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- Charity marks the Coronation of King Charles III by remembering the then Prince’s visit to Indonesia in 2008
- His Majesty The King has been a long advocate of conservation and the need to protect our natural world at home and globally
- Harapan, which means ‘Hope’ in Indonesian, was acquired by a partnership involving the RSPB in 2008 to secure its future for the local communities and wildlife that lives within it
Ahead of the Coronation of His Majesty King Charles III, the RSPB is remembering the 2008 visit he made to Harapan Rainforest in Sumatra, Indonesia, by re-releasing a series of images taken during his trip.
The Prince of Wales, as he was then known, visited Indonesia as part of a trip arranged by the RSPB to meet people from indigenous communities and understand the issues faced by them alongside the pressures on wildlife living in one of the world’s most threatened and important rainforests.
The RSPB, together with its partners acquired the management rights to the 250,000-acre Harapan rainforest in 2008 to save it from deforestation. This followed a change of the forestry law by the Indonesian Government giving the partnership the rights to manage the forest without needing to do any logging. Since then, the RSPB has been working alongside local communities and BirdLife partner, Burung Indonesia, as well as the country’s government, to safeguard the future of this precious area.
During his trip, King Charles, who was accompanied by the RSPB’s Chief Executive at the time, Graham Wynne, met with local school children, government officials, conservation staff and even got involved in some tree planting. He was shown a clearing where indigenous plants had been reintroduced to the forest and spoke to forest dwellers who told him the project would help provide incomes for them as many lived on up to 25,000 Rupiah [£2.50 in 2008] a day and relied on hunting and gathering to survive.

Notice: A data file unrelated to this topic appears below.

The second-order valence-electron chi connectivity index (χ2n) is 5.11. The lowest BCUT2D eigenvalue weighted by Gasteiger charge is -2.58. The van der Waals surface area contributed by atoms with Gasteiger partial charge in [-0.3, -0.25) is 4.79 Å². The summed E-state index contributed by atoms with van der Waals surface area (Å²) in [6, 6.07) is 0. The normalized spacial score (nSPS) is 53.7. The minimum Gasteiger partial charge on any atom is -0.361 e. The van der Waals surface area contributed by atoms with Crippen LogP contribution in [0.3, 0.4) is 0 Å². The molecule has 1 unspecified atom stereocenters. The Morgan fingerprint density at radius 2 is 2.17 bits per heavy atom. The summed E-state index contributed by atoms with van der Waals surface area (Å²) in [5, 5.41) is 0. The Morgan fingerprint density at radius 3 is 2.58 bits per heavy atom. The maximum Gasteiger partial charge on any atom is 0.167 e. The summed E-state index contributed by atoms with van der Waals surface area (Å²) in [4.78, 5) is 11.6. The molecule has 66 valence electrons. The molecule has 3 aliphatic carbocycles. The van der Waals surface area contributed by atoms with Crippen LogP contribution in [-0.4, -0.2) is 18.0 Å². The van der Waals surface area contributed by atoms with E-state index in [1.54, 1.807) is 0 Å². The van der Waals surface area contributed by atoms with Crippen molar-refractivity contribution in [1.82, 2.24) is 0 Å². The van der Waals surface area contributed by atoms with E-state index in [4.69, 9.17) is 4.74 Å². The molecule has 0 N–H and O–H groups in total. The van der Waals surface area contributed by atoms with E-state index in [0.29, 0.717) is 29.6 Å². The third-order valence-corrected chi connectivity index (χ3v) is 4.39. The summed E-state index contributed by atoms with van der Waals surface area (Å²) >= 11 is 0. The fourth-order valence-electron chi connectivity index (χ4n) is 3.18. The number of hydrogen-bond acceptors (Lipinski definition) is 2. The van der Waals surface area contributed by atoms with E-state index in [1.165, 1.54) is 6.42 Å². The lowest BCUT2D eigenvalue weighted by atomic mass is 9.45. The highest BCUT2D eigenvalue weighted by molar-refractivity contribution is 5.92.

Harapan Rainforest is so rich in wildlife that it can be described as one of the world's 'biodiversity hotspots'. Animals found in the forest include the famous Sumatran tiger, Asian elephants, porcupines bears and turtles. The forest is home to 300 different species of birds that breed there - including Hornbills, Eagles, Kingfishers, Pheasants and the world’s rarest stork species, Storm’s Stork. A huge variety of insects, flowers and plants can be found there, too.
King Charles rounded off his trip by setting out draft proposals, drawn up by his Prince's Rainforest Project, in a lecture to the Indonesian cabinet. The trip was made as part of an ambitious scheme to save the world's rainforests and combat climate change.
Since 2008 the RSPB has been working with local partners to restore and protect the site from forest clearing, illegal logging, poaching and fires.
In 2021 during a recent survey of a formerly logged area of Harapan, the team discovered seven frog species new to science. One of them - a little frog, which is only 2cm long, has a golden back and black bands and was not listed in any reference books the survey team were using. Cellular level lab tests carried out later by the Bogor Zoological Museum confirmed that the mini frog was a species new to the world. In fact, its DNA was found to be like frogs of the same family from Vietnam, almost 2000km away.
Since then, another team of researchers have found six other frog species that are new to science in other parts of Harapan forest, and it’s thought that many more species hidden within the forest are waiting to be discovered.
The vision for Harapan is that, by 2030, Harapan will be sustainably managed for biodiversity conservation, sustainable livelihoods and ecosystem services, including climate change mitigation.
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Main image: Eka Tresnawan (Harapan Rainforest)